George Evans Waters seems to have arrived at 97 Westbourne Grove at about the same time as William Whiteley opened his first drapery store. The earliest evidence I could find of him at that address was from 1866: he advertised in the Publishers’ Circular for a junior assistant. Perhaps following Whiteley’s example, but also making sure his business kept afloat, George Evans Waters diversified, once he had got himself established. He began printing booklets and pamphlets. By 1868 he had established the shop as an accommodation address known as Waters’ Library or Waters’s Library; on google you can see it being used by advertisers in the small ads of The Athenaeum and the Morning Chronicle (for example) through to the 1890s. He became an agent for wholesale stamp dealers Stafford Smith and Co. And most publicly, he became either the owner or the printer of the Bayswater Chronicle, which went to press from offices above the shop. On press day and the day before it, 97 Westbourne Grove must have been heaving like an ant-hill! That’s why I’m wondering if there was room for Ada to live in the house.


The weekly newspaper originally known as Bayswater Chronicle was founded in 1860 and continued to be published, under several different names, until 1949. Between 1872 and 1899 it was edited by Henry Walker, brother of Thomas Walker who edited the Daily News. Walker, and thus the Chronicle, was a Liberal, a supporter of Gladstone. He promoted higher education for women; but on the other hand opposed William Whiteley’s application to serve alcohol in his department store’s restaurant, on the grounds that drinking in a public place might damage the reputations of the female customers who dined there. Though he was the mouthpiece of the Chronicle, I’m not sure Walker was its owner: a libel case from 1880 suggests that – at least at that stage – George Evans Waters was, as it was Waters who was taken to court.


The shop and rooms above at 97 Westbourne Grove were already busy by the day of the 1871 census. George himself lived on the premises and so did the man who perhaps had got the job advertised in 1866: David Johnson. Also in the household on that day were David’s wife Elizabeth, probably managing the household; the Johnsons’ infant daughter Mabel; and, doing the role that perhaps Ada succeeded to in the early 1890s, George’s sister-in-law Jane (whose surname I couldn’t quite read, I think it might be Levison) aged 23, who was employed in the book-shop. In addition to David Johnson and Jane, George also employed 2 other men and 2 boys; but they all lived elsewhere. By 1881, the Johnsons had moved out of 97 Westbourne Grove; and so had Jane. George now had no employees of the business living on the premises but he had taken on a housekeeper, Rebekah Boltz, who probably remained with him until he retired. On the day of the 1891 census George Evans and Rebekah Boltz were both at home, and there was a visitor staying with them - Cathrine (sic) Smith, aged 22 and working as a hairdresser.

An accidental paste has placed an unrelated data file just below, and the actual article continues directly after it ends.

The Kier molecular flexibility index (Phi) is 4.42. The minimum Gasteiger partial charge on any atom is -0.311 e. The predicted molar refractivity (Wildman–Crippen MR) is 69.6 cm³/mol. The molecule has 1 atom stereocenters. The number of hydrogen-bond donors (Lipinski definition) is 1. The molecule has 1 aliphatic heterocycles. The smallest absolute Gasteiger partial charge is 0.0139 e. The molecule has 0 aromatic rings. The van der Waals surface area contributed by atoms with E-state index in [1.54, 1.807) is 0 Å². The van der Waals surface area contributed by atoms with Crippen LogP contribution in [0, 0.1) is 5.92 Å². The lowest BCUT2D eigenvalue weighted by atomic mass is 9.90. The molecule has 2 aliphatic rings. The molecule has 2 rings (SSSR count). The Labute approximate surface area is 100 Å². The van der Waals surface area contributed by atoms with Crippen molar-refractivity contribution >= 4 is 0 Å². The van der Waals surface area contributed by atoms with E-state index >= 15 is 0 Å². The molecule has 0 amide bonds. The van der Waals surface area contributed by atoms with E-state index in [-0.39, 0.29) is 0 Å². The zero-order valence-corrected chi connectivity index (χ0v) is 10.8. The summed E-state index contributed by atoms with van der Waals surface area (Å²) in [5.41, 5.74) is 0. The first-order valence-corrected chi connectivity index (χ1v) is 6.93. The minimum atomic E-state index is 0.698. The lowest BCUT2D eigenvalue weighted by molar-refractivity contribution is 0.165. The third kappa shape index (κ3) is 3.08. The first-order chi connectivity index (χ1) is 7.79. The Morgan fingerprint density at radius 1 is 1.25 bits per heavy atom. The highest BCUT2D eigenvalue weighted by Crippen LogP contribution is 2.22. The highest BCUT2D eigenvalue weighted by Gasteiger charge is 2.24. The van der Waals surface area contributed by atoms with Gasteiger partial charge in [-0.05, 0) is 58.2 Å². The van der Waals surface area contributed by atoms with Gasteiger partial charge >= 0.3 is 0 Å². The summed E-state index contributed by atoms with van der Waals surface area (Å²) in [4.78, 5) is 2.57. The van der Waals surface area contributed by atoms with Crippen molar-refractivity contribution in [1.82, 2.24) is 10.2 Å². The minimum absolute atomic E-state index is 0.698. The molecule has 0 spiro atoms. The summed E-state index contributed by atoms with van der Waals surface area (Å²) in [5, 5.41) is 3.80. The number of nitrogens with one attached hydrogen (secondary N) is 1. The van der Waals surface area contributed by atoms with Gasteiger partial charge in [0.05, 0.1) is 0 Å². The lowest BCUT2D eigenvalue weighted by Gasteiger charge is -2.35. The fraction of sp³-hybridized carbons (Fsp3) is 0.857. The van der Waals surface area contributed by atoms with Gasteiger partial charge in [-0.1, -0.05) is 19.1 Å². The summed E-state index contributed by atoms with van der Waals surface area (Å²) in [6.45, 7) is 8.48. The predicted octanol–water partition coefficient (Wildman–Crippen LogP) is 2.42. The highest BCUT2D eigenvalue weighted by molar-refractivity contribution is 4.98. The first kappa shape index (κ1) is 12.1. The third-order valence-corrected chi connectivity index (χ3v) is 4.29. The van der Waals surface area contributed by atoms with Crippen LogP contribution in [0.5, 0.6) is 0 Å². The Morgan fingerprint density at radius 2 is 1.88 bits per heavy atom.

The reason I think Ada Waters might have known William Wynn Westcott before she joined the GD has to do with two more businesses run by George Evans Waters from 97 Westbourne Grove: there was a second-hand section in the book-shop; and the business also undertook searches for particular books on behalf of clients. While working away at my GD biographies at the Freemasons’ Library, I’ve come across plenty of evidence for a second-hand trade in occult books and manuscripts, through particular dealers and individual exchange, with clients from as far away as Canada and South Africa. GD member Frederick Leigh Gardner later ran a small-scale book-finding service from his house, for his occult friends. Westcott’s occult collection was extensive by the time the GD was founded (in 1888) but he was always adding to it. He was still asking Gardner to obtain particular titles for him as late as the 1920s. I can see him calling in at 97 Westbourne Grove and browsing through its second-hand section when he had the time to spare.


I presume Ada worked at 97 Westbourne Grove until George Evans Waters retired; I think that happened early in 1898. He died in June 1898, in the house to which he had moved, 20 Rockley Road Shepherd’s Bush. He hadn’t married and it isn’t clear from the information I’ve been able to access, whether he left the business to anyone, family or otherwise. I think not: Waters’s Library continued to be an accommodation address during 1898 but by 1903, 97 Westbourne Grove had been taken over by John Harries’ drapery store, which now occupied all the shops from 95 to 103.




If Ada had been living at 97 Westbourne Grove, she will have been back at home by mid-1898. There had been changes ‘at home’: between 1897 and 1900, Frederick Loder Waters retired from his business. The family left Mitcham and moved to West Dulwich, to what was then called New Clive Road (the ‘New’ was dropped in 1912). Probably in 1897 (though I couldn’t find the registration) Ada’s sister Jessie married George William Gibberd, who worked as a bookbinder and book-dealer; I daresay he and George Evans Waters did a lot of business. Jessie’s daughter Mary Kathleen Whisstock Gibberd was born in 1898; she would be named by Ada as the executor of her Will.